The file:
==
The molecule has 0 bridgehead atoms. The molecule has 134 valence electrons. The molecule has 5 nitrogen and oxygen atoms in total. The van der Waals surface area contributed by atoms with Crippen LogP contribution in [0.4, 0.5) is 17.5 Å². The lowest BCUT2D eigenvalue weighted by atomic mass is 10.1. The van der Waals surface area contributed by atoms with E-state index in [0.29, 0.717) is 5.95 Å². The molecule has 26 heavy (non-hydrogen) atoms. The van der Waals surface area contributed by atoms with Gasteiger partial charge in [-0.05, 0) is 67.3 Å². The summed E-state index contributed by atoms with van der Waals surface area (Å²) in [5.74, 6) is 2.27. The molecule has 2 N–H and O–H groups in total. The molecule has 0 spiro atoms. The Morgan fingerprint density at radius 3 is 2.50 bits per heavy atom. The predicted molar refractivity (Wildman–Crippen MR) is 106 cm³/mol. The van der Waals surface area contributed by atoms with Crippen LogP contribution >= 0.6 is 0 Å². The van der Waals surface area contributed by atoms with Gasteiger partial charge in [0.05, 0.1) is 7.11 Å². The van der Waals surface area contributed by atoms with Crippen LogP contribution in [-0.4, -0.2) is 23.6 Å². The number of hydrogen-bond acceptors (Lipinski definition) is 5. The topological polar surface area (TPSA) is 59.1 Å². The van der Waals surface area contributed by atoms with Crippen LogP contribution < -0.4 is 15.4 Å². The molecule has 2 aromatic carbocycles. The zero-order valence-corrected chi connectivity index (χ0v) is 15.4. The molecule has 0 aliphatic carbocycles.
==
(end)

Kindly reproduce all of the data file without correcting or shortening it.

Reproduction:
The molecule has 0 bridgehead atoms. The molecule has 134 valence electrons. The molecule has 5 nitrogen and oxygen atoms in total. The van der Waals surface area contributed by atoms with Crippen LogP contribution in [0.4, 0.5) is 17.5 Å². The lowest BCUT2D eigenvalue weighted by atomic mass is 10.1. The van der Waals surface area contributed by atoms with E-state index in [0.29, 0.717) is 5.95 Å². The molecule has 26 heavy (non-hydrogen) atoms. The van der Waals surface area contributed by atoms with Gasteiger partial charge in [-0.05, 0) is 67.3 Å². The summed E-state index contributed by atoms with van der Waals surface area (Å²) in [5.74, 6) is 2.27. The molecule has 2 N–H and O–H groups in total. The molecule has 0 spiro atoms. The Morgan fingerprint density at radius 3 is 2.50 bits per heavy atom. The predicted molar refractivity (Wildman–Crippen MR) is 106 cm³/mol. The van der Waals surface area contributed by atoms with Crippen LogP contribution >= 0.6 is 0 Å². The van der Waals surface area contributed by atoms with Gasteiger partial charge in [0.05, 0.1) is 7.11 Å². The van der Waals surface area contributed by atoms with Crippen LogP contribution in [-0.4, -0.2) is 23.6 Å². The number of hydrogen-bond acceptors (Lipinski definition) is 5. The topological polar surface area (TPSA) is 59.1 Å². The van der Waals surface area contributed by atoms with Crippen LogP contribution < -0.4 is 15.4 Å². The molecule has 2 aromatic carbocycles. The zero-order valence-corrected chi connectivity index (χ0v) is 15.4. The molecule has 0 aliphatic carbocycles.